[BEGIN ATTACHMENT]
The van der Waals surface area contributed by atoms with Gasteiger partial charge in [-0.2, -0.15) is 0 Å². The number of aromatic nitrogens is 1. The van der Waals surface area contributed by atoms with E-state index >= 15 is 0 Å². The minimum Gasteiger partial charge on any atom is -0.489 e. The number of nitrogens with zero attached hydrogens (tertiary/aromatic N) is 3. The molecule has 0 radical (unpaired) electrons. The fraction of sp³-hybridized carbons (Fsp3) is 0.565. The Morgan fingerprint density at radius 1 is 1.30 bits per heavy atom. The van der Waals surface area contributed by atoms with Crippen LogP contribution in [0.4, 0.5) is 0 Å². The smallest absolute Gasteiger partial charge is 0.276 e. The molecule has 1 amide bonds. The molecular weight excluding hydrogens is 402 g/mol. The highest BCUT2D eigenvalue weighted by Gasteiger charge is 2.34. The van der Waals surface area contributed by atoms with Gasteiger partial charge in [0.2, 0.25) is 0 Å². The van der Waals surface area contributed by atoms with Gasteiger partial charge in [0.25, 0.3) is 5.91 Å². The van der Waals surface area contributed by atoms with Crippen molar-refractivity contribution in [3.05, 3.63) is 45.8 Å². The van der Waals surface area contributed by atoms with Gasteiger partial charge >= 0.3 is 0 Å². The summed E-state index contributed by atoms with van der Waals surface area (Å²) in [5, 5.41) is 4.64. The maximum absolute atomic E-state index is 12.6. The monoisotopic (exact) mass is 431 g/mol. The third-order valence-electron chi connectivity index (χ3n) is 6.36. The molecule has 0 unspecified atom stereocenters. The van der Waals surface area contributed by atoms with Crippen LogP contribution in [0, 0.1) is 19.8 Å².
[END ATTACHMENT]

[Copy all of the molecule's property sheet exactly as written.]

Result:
The van der Waals surface area contributed by atoms with Gasteiger partial charge in [-0.2, -0.15) is 0 Å². The number of aromatic nitrogens is 1. The van der Waals surface area contributed by atoms with E-state index >= 15 is 0 Å². The minimum Gasteiger partial charge on any atom is -0.489 e. The number of nitrogens with zero attached hydrogens (tertiary/aromatic N) is 3. The molecule has 0 radical (unpaired) electrons. The fraction of sp³-hybridized carbons (Fsp3) is 0.565. The Morgan fingerprint density at radius 1 is 1.30 bits per heavy atom. The van der Waals surface area contributed by atoms with Crippen LogP contribution in [0.4, 0.5) is 0 Å². The smallest absolute Gasteiger partial charge is 0.276 e. The molecule has 1 amide bonds. The molecular weight excluding hydrogens is 402 g/mol. The highest BCUT2D eigenvalue weighted by Gasteiger charge is 2.34. The van der Waals surface area contributed by atoms with Gasteiger partial charge in [0.2, 0.25) is 0 Å². The van der Waals surface area contributed by atoms with Gasteiger partial charge in [0.25, 0.3) is 5.91 Å². The van der Waals surface area contributed by atoms with Crippen molar-refractivity contribution in [3.05, 3.63) is 45.8 Å². The van der Waals surface area contributed by atoms with Gasteiger partial charge >= 0.3 is 0 Å². The summed E-state index contributed by atoms with van der Waals surface area (Å²) in [5, 5.41) is 4.64. The maximum absolute atomic E-state index is 12.6. The monoisotopic (exact) mass is 431 g/mol. The third-order valence-electron chi connectivity index (χ3n) is 6.36. The molecule has 0 unspecified atom stereocenters. The van der Waals surface area contributed by atoms with Crippen LogP contribution in [0, 0.1) is 19.8 Å².